PROPERTY stocks were sent reeling yesterday following the government’s announcement to discourage speculative buying in the real estate market. In contrast, bank stocks rose. The divergence in stock performance between the two market sectors comes down to this: what is bad news for speculators may prove to be good news for banks.
The scrapping of the scheme which allows homebuyers to delay payments on new property may turn out to be a positive for the financial institutions giving out housing loans, as the measure weeds out punters from genuine buyers. The deferred payment scheme introduced 10 years ago allowed buyers to make as little as a 10 per cent downpayment, and pay the rest upon completion - sometimes after a time lag of three years. This encouraged many to enter the property market. Speculators did not even take the trouble to get a loan - merely coming up with the downpayment, and selling before completion of the property.
In the last few quarters, when the market turned red hot, some observers were surprised by what appeared to be muted home loans growth. The reason was that the deferred payment scheme, which discourages the early draw-down on loans (or even taking up a loan in the first place), had diluted the impact of the booming market on housing loans. Indeed, it was common to hear, at the results briefings of the local banks, the deferred payment scheme put forward as one of the main factors for the slower-than-expected pace of home loans growth.
With deferred payment now no longer an option, more buyers will be driven to take up home loans. And loans will be drawn down progressively, with borrowers paying a certain percentage of the purchase price at various stages of completion of the property. This should be positive for the loan books of the banks.
Take DBS Bank, for one. Singapore’s biggest bank had felt the ‘lag’ impact of the deferred payment scheme - it said a few months ago that it was expecting a sharper spike in home loans only in future quarters, due to investors taking out loans to pay for homes purchased using deferred payment schemes. With the scheme gone now, the bank told BT that the impact of the latest measure would be positive on its books - since, without the option of the deferred payment scheme, buyers have to seek financing and draw down the loans, if they don’t want to use a lot of their own cash.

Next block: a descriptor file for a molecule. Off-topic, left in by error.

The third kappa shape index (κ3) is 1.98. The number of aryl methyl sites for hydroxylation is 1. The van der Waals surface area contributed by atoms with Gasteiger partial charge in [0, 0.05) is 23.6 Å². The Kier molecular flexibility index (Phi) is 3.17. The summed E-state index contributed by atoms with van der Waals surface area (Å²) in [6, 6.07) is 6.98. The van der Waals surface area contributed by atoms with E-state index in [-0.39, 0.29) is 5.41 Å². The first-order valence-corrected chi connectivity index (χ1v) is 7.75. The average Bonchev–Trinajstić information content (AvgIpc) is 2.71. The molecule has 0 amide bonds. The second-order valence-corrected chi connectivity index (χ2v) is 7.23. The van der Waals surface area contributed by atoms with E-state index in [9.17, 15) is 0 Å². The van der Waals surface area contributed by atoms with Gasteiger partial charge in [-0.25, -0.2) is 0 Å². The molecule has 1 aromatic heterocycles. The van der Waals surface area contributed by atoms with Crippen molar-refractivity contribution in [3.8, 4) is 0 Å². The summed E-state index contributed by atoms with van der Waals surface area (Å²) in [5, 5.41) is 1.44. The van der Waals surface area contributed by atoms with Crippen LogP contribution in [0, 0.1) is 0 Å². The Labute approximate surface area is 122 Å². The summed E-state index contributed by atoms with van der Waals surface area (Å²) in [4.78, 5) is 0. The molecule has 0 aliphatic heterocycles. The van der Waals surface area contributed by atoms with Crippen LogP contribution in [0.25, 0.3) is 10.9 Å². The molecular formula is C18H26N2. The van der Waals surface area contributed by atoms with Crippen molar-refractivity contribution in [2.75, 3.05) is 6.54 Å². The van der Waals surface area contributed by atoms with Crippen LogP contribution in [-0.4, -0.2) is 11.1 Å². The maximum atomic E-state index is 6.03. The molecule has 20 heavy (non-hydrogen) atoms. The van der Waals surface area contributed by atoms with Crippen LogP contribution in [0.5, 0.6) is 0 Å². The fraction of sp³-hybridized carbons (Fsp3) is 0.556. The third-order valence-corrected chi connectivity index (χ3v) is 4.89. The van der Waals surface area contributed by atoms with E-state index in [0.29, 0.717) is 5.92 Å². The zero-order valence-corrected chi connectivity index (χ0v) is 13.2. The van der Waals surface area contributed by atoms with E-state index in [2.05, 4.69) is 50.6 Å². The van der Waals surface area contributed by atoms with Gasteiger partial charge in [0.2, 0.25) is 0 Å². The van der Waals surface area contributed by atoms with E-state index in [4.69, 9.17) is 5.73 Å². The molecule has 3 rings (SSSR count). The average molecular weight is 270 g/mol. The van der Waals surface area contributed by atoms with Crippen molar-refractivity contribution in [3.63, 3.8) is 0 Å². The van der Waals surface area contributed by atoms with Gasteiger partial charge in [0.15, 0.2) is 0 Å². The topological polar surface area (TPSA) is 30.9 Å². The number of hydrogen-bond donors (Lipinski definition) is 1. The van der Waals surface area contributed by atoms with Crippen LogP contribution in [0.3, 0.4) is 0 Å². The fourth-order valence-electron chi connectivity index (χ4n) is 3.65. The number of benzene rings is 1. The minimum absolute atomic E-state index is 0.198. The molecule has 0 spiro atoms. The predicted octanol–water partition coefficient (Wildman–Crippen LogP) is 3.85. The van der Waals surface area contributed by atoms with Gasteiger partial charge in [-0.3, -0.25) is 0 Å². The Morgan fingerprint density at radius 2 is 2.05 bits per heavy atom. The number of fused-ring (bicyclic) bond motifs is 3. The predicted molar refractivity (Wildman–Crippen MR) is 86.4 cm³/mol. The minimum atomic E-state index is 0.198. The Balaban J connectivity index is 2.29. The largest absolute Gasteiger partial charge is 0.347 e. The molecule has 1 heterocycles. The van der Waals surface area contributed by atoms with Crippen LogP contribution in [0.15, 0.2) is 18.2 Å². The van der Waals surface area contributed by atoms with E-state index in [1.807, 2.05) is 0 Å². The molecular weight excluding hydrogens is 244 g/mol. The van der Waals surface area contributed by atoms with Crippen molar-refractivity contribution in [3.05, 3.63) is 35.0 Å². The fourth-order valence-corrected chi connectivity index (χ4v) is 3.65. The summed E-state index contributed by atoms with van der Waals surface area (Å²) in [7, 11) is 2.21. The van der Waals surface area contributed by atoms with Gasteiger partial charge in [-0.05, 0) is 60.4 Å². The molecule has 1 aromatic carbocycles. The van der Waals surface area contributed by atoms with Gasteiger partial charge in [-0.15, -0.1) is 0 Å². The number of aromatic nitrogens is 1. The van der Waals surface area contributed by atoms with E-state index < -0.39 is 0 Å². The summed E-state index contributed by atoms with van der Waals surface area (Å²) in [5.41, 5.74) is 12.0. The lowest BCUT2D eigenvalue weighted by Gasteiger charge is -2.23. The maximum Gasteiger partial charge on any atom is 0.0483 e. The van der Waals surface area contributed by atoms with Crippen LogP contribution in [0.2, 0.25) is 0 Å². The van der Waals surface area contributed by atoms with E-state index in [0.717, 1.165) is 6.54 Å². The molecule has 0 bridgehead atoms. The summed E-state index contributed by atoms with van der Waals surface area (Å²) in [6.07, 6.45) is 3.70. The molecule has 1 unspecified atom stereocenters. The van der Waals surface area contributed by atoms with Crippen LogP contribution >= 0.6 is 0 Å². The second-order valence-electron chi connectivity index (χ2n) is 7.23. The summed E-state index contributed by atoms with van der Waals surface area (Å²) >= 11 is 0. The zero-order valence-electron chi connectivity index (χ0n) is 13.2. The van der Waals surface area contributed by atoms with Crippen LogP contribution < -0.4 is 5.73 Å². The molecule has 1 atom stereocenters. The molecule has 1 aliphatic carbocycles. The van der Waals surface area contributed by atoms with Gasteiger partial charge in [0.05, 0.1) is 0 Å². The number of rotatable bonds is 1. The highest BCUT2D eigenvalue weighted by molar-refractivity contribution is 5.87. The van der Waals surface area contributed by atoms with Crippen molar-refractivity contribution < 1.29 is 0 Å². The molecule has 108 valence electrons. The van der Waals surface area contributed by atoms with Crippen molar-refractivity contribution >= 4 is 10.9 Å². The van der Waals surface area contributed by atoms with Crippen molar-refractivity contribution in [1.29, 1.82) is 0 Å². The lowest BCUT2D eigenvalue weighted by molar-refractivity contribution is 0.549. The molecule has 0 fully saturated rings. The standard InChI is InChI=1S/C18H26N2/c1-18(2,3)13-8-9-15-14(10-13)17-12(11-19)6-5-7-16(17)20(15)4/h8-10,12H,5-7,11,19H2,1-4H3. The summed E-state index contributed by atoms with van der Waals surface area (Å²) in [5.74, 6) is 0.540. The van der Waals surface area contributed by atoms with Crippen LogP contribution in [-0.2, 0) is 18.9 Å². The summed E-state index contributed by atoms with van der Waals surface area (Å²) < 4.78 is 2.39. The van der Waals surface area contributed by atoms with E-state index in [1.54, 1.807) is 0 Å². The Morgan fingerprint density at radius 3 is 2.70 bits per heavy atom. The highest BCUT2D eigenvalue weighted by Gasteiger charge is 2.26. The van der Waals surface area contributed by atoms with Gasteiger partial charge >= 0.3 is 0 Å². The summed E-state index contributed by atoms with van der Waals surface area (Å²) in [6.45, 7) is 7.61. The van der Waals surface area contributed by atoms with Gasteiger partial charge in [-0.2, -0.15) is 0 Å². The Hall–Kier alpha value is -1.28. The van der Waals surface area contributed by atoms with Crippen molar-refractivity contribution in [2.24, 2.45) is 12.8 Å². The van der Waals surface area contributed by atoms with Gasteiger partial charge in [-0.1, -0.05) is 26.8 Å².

The removal of the deferred payment scheme is not just positive on the loan books. For some time now, there has been growing concern that the scheme shifted the banks’ risk exposure from households to corporates. With buyers paying nothing in the early stages of a project with deferred payment, developers had to borrow more from the banks - or raise funds in the debt market - to finance their projects. This increased the banks’ exposure to property developers, and there is past evidence to suggest that corporates are more likely to default, should the market turn bad, than households.
According to MAS data, as at end-June, housing and bridging loans as well as loans to the building and construction sector made up nearly half of the more than $200 billion loan portfolio of commercial banks here. This has been a steady increase from the 33 per cent from about a decade ago, around the height of the last property boom. In absolute terms, housing and bridging loans were worth some $64 billion in June, compared with about $63 billion six months ago. As the Monetary Authority of Singapore had also previously said, the use of the deferred payment scheme by property developers introduces additional risks to the developers (and to the banks which finance these developers) because property purchasers under this scheme are not subject to credit checks by developers.
‘This is unlike property purchasers who apply for housing loans and are subject to credit assessment by banks. MAS expects banks to exercise prudence in their financing to the property developers and be fully cognisant of the additional risks from the use of deferred payment schemes,’ MAS had said then. The removal of the scheme will restore some balance, and the banks should have their exposure to households raised while lessening their exposure to developers.
The government’s removal of the deferred payment scheme - and expectations of further cooling measures - could keep the property market cautious in the near term. Buyers may adopt a wait-and-see approach, and new projects could see a slower take-up rate. That could crimp home loans growth in the short term. But in the longer term, doing away with deferred payment will put home financing on a far healthier plane. ‘Flippers’ who buy property to resell quickly to make a fast buck will be deterred, the speculative froth will be taken out of the market, and pricing will come to levels more in line with economic fundamentals. For banks, this means genuine homebuyers and investors as customers - and that cannot be a bad thing.
Source : Business Times - 30 Oct 2007